Vertebrate Press Simon McCartney
Jack Roberts and Simon McCartney knew little, perhaps by choice, about the need to systematically acclimatize before considering an immensely long and technical route up Denali whose 5,500 m base to summit rise summit exceeds any Himalayan peak. The consequence of this omission plays itself over three weeks instead of the planned one. It’s a voyage into the outer limits of what was possible alpine style in Alaska in 1980 and Roberts and McCartney’s second new route up an avalanche-prone and cornice-riddled face in Alaska. The other being the north face of Mount Huntington in 1977. recounts these climbs, along with an early ascent of The Eiger, with a heart-stopping immediacy that belies the fact that decades passed before McCartney chose to write about them. Admittedly, never had a month gone by that the emotional currents of those days didn’t light the night sky of the author’s consciousness even though he did not climb another since.
If ever there was a great Anglo-American alpine climbing partnership, RobertsMcCartney surely stands to the fore. Jack Roberts was a Stonemaster to the core; a disaffected SoCal youth whose refusal to fail on a climb was sufficiently absolute to set out on a route so long and hard as to dwarf either the Eiger or El Capitan. McCartney drew from a tradition of irreverent British climbers that would gather in Chamonix every season Snell’s Field offered free camping. A chance meeting at the Bar National – where piss taking took precedence over fine dining – sparked a partnership that took alpine style to Alaska as it had never been done before. The book both provides a previously unwritten chapter in mountaineering history and explores the intimacy of setting out to do the impossible with someone whose dreams and fears become your own.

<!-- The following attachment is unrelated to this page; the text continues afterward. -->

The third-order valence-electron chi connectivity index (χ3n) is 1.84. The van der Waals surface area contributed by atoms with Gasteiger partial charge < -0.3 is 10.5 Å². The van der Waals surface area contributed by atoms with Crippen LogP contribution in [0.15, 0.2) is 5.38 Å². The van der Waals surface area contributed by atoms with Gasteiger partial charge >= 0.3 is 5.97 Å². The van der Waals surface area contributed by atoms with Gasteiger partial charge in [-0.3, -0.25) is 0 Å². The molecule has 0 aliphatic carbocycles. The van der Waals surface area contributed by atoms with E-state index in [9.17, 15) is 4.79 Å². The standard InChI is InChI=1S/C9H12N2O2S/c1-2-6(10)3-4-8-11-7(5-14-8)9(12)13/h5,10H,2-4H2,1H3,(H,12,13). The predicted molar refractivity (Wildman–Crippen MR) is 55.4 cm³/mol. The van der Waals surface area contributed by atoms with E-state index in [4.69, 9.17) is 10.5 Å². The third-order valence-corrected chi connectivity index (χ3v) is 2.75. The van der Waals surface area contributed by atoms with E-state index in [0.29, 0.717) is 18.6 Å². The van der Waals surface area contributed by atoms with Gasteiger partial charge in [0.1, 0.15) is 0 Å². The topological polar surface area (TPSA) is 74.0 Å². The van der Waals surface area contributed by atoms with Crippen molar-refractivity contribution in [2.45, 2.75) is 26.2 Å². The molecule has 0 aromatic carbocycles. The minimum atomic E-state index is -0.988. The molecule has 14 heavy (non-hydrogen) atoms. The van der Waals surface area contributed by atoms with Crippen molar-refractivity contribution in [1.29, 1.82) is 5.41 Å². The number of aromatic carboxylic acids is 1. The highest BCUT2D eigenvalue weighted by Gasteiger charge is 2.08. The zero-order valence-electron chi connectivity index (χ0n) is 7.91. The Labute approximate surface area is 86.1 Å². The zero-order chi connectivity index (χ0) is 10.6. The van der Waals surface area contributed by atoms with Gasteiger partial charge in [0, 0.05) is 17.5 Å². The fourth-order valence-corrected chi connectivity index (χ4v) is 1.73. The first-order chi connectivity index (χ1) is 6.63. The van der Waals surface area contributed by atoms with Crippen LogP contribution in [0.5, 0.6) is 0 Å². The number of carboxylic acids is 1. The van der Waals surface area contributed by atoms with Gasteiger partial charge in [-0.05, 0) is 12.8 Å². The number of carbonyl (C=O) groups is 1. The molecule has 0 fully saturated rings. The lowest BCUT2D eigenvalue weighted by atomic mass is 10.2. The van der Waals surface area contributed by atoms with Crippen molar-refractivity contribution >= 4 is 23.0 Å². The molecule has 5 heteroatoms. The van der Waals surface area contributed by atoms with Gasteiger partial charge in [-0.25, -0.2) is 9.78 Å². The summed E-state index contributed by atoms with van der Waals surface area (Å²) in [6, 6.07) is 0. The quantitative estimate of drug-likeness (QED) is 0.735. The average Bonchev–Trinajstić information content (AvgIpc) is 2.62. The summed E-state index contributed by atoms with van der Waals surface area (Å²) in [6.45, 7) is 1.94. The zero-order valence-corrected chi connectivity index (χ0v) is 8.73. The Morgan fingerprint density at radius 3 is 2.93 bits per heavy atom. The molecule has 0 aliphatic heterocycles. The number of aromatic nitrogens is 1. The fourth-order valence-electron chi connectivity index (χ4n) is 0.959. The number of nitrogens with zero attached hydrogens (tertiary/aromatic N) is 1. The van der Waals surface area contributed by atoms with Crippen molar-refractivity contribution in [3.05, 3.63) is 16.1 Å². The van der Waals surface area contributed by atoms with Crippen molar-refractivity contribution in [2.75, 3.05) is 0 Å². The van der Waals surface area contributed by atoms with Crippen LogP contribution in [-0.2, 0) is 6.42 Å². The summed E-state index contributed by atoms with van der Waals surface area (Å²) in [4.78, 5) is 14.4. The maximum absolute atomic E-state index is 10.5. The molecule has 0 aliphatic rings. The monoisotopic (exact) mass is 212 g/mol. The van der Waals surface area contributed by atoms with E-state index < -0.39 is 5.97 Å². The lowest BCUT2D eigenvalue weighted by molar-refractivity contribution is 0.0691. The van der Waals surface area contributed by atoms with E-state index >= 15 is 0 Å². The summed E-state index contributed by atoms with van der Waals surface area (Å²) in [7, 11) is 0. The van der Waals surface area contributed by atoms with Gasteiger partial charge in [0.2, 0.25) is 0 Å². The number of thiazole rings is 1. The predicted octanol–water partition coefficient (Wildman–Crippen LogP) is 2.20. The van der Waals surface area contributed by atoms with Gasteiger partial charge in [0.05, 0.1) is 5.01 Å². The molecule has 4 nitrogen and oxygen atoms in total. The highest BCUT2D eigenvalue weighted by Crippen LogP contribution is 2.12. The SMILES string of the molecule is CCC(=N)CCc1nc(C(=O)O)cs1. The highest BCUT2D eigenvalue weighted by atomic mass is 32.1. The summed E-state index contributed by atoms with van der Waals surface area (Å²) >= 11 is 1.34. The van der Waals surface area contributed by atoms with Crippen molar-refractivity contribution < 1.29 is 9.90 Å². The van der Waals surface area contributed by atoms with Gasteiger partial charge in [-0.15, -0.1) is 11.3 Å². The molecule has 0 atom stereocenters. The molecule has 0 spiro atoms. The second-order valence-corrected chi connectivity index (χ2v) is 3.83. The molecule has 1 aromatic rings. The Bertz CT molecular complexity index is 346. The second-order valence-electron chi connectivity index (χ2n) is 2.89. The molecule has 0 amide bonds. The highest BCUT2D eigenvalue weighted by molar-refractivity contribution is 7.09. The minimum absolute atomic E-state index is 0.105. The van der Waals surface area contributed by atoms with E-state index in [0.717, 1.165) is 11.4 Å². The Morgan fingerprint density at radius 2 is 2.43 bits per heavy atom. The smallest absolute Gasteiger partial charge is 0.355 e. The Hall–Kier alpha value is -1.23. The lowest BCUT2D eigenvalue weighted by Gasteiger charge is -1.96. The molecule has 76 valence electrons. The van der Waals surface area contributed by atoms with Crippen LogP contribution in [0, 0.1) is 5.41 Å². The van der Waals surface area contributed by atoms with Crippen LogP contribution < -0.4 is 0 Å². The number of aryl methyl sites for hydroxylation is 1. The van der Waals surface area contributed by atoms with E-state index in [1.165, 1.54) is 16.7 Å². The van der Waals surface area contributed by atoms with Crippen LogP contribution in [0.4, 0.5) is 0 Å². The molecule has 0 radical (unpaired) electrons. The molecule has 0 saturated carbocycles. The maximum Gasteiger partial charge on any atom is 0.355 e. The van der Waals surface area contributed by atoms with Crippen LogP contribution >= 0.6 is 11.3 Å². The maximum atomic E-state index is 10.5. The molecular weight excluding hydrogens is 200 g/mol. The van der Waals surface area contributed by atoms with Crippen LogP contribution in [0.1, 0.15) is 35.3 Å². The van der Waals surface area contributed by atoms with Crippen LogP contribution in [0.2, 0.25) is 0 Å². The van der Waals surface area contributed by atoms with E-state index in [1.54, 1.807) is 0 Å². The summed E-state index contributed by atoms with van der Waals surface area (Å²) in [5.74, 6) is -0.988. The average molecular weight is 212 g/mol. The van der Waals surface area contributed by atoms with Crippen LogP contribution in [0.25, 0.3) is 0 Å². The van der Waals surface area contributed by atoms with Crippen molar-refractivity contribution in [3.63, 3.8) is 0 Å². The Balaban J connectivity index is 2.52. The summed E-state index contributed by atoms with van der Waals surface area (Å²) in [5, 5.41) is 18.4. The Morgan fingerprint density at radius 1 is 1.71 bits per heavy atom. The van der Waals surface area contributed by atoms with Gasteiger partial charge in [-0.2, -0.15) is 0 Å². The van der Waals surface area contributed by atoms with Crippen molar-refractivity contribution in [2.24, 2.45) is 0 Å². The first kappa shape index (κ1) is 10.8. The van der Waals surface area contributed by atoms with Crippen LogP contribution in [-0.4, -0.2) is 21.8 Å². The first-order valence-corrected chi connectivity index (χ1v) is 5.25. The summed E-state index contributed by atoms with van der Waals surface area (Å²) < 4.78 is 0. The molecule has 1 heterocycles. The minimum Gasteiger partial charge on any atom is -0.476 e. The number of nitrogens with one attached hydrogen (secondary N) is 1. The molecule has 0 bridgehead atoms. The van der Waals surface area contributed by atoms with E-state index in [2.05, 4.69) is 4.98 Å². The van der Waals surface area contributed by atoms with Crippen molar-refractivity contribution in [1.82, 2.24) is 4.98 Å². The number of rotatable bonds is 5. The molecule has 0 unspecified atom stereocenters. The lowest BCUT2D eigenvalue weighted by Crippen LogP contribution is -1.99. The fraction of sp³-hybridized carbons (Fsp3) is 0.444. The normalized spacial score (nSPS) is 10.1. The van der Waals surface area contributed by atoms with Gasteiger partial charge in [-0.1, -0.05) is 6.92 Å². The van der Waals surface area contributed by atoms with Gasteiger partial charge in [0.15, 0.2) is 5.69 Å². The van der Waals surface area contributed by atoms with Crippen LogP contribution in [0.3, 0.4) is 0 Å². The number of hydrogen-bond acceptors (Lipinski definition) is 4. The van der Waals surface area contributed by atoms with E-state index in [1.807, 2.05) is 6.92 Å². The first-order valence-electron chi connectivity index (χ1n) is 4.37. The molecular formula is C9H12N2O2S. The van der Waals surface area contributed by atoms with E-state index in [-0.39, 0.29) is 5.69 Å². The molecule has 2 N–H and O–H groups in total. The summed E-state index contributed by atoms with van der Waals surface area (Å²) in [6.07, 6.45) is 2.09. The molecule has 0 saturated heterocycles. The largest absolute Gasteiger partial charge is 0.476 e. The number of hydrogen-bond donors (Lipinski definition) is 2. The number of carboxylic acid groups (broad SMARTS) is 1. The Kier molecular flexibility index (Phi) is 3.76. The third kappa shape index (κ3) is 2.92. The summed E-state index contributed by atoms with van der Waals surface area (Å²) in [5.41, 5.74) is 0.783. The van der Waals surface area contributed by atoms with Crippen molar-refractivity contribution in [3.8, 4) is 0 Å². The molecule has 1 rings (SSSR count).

The cross-currents of climbing bring home some immutable truths in this book. Just as Roberts and McCartney hobbled back to Talkeetna by plane, four climbers from Ontario arrived to make an ascent of the Cassin Ridge, the descent route taken by McCartney. They were the leading figures in the province at the time, and brought in solid 5.11 and established themselves on the wider North American stage. All trace of them disappeared in an avalanche.–